“The product of my genius and my misery, and that which I have written in my greatest distress, is that which the world seems to like best.”
I know of no other composer whose music speaks more directly to my heart than Franz Schubert. Listen carefully to the third movement of this quintet. In the first section (the scherzo), he takes us to a realm of unbounded joy, while in the slow interlude that follows, even while giving voice to unfathomable sorrow, Schubert somehow reassures us. “Be comforted,” he says, “everything will be all right.”
The following notes are from the Sierra Chamber Society, and can be found in their entirety at http://www.fuguemasters.com/schubert.html.
Widely regarded as a masterpiece, both among Schubert’s many compositions, as well as in the entire chamber music repertory, the C major “Two Cello Quintet” was composed in what were to be the last remaining months of his short life. The work was completed only a few weeks before his death on the afternoon of Nov. 19, 1828. However it was not until twenty-two years later, November 17, 1850, that the work received its premiere performance. Another three years were to elapse before the work was published.
It is often remarked that Schubert’s choice of instruments for the quintet is unusual since he did not follow the instrumentation used by Mozart and Beethoven in their string quintets. Whereas the aforementioned masters called for two violas in their quintets, Schubert chose to double the cellos. However, this ensemble is by no means unusual. Luigi Boccherini composed no less than 113 string quintets using this instrumentation. It is not known whether any of these works were known to Schubert, although Boccherini’s music was published in Vienna by Artaria, publishers of Haydn, Mozart and Beethoven. But it hardly matters…
The length and breadth of the Cello Quintet are of symphonic proportions. The first movement alone is almost as long as many an entire early classical symphony, and longer than the first movement of any of Beethoven’s nine… Particularly noteworthy in the dramatic and expansive first movement are the duet passages for the two cellos. In his Guide to Chamber Music, Melvin Berger informs us that the violinist Joseph Saunders had the second theme of this movement carved on his tombstone. Many lovers of this quintet feel that the second movement Adagio is the high point of the work. It is said that it was pianist Artur Rubinstein’s wish to have this movement played at his funeral… The third movement Scherzo opens in triple meter, with melodic figures reminiscent of horn calls. This exuberant music continues until the Trio, which brings another mood swing to a brooding elegiac interlude, as if the composer is suddenly reminded of his own ominous fate amid the grand noise of life. There is then a return to the lively music that opened the movement. The final movement seems to depart from the grand gestures of the previous movements. Perhaps it is the tempo, which seems a bit relaxed for all that has preceded it. It does seem to have kinship with the dance-like movements of Schubert’s symphonic masterwork, the 9th Symphony in C major The Great, also composed in the last year of his life.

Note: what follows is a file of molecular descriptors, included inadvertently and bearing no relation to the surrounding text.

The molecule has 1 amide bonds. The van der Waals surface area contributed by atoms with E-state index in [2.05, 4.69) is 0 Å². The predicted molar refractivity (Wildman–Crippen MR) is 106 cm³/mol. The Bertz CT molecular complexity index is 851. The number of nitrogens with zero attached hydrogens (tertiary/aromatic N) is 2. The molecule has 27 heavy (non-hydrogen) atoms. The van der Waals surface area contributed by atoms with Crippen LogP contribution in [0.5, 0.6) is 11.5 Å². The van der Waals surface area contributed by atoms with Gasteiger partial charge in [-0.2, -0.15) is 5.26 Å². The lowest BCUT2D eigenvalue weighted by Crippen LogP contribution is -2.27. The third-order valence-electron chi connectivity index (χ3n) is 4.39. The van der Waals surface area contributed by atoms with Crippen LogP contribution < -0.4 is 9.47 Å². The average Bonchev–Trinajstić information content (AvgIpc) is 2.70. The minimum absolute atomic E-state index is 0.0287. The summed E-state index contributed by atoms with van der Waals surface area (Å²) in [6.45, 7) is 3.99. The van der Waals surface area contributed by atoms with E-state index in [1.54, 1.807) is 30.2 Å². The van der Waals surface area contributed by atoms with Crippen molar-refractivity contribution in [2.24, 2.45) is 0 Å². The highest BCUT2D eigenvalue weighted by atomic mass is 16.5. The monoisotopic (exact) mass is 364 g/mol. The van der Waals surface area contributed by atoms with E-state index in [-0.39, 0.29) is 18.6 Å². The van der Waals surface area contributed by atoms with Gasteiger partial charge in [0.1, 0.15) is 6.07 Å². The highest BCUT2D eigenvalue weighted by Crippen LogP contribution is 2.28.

This video was recorded during a live performance at the Zagreb International Chamber Music Festival on October 15, 2008. The performers are Susanna Yoko Henkel and Stefan Milenkovich on violin, Guy Ben-Ziony on viola, and Giovanni Sollima and Monika Leskovar on cello. The four movements are marked as follows: 1) Allegro ma non troppo 2) Adagio 3) Scherzo: Presto/Trio: Andante sostenuto and 4) Allegretto.